The World Bank warns that the economic impact o annexing Crimea could drive Russia into a sharp recession even if the West stops short of trade sanctions. This gloomy assessment came when President Obama was meeting with the European Union and NATO leaders to discuss how to reduce European dependence on Russian Energy and to bolster NATO defenses of east European allies bordering Russia and Ukraine. This discussion has led Polish Prime minister Donald Tusk to believe that there would be a firm Western response if Russia started “other acts of aggression and interference on the territory of Ukraine”.
Before this most recent confrontation, a World Bank report on the Russian economy predicts that Russia is set to pay a significant price in lost growth due to serious East-West confrontation like invading Georgia. The potential risk created by this most recent crisis could contract Russia’s GDP by as mush as 1.8 percent if the crisis persists. Assuming that the impact from this crisis is short-lived, GDP could grow by 1.1 percent, which is half of the World Bank’s forecast in December.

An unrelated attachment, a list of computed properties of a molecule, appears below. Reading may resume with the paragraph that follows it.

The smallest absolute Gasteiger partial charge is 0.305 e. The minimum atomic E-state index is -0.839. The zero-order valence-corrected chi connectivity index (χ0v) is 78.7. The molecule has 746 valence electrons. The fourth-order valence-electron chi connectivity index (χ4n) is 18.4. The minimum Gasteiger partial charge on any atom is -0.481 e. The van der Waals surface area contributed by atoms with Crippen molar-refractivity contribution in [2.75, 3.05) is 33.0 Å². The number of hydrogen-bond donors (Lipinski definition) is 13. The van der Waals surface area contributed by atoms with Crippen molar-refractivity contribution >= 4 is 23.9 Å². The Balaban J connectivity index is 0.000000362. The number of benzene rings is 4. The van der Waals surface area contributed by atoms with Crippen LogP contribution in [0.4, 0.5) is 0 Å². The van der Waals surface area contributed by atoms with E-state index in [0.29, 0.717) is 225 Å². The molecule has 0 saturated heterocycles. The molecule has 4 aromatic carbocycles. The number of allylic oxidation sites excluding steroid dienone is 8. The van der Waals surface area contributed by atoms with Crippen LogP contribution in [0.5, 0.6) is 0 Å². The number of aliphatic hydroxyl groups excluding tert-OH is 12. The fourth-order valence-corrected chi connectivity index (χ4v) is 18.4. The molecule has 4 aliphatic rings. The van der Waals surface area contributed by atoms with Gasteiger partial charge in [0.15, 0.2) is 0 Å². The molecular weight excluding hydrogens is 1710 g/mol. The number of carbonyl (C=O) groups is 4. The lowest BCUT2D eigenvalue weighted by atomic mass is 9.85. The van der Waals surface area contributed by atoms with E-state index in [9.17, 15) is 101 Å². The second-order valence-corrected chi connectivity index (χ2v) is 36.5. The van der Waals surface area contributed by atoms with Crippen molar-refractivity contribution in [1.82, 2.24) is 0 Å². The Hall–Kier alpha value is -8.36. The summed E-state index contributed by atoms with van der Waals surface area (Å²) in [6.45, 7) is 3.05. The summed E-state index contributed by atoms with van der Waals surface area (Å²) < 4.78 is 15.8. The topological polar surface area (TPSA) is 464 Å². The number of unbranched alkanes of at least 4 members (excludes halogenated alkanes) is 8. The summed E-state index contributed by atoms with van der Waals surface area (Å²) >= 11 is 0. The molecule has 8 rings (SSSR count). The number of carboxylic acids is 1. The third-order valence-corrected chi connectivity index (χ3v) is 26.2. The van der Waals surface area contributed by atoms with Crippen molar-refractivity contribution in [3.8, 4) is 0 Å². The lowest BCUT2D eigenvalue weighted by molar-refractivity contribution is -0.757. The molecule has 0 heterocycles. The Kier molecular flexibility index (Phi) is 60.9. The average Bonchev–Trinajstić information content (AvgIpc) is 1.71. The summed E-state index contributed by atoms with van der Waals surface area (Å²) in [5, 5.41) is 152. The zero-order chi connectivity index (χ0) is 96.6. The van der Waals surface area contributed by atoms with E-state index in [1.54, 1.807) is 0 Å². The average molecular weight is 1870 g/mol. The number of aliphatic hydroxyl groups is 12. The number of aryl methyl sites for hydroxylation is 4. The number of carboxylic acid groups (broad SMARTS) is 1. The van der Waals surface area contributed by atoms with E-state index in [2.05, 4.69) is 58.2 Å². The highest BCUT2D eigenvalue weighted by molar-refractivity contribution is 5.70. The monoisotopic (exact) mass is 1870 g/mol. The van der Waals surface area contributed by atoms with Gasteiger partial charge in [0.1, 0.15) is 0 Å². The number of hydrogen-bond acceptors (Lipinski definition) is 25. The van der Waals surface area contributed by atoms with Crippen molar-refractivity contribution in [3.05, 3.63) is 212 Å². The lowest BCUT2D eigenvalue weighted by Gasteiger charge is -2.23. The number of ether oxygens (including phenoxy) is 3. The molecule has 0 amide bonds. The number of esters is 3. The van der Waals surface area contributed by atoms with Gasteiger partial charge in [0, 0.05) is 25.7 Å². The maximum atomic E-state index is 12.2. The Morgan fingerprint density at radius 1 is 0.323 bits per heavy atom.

The Crimea crisis has also caused the European Union to look for other sources of energy. Russia currently provides about one third of the EU’s oil and gas, and some countries “are almost 100-percent reliant on Russian gas”. Due to this dependency, British Prime Minister David Cameron said energy dependence and the adoption of technologies like shale gas fracking should be the focus of Europe’s political agenda. He believes that the reserves of shale gas in southeastern Europe, Poland, and England can be used instead of Russian oil. If Europe starts shale gas fracking, Russia’s GDP could suffer even more.
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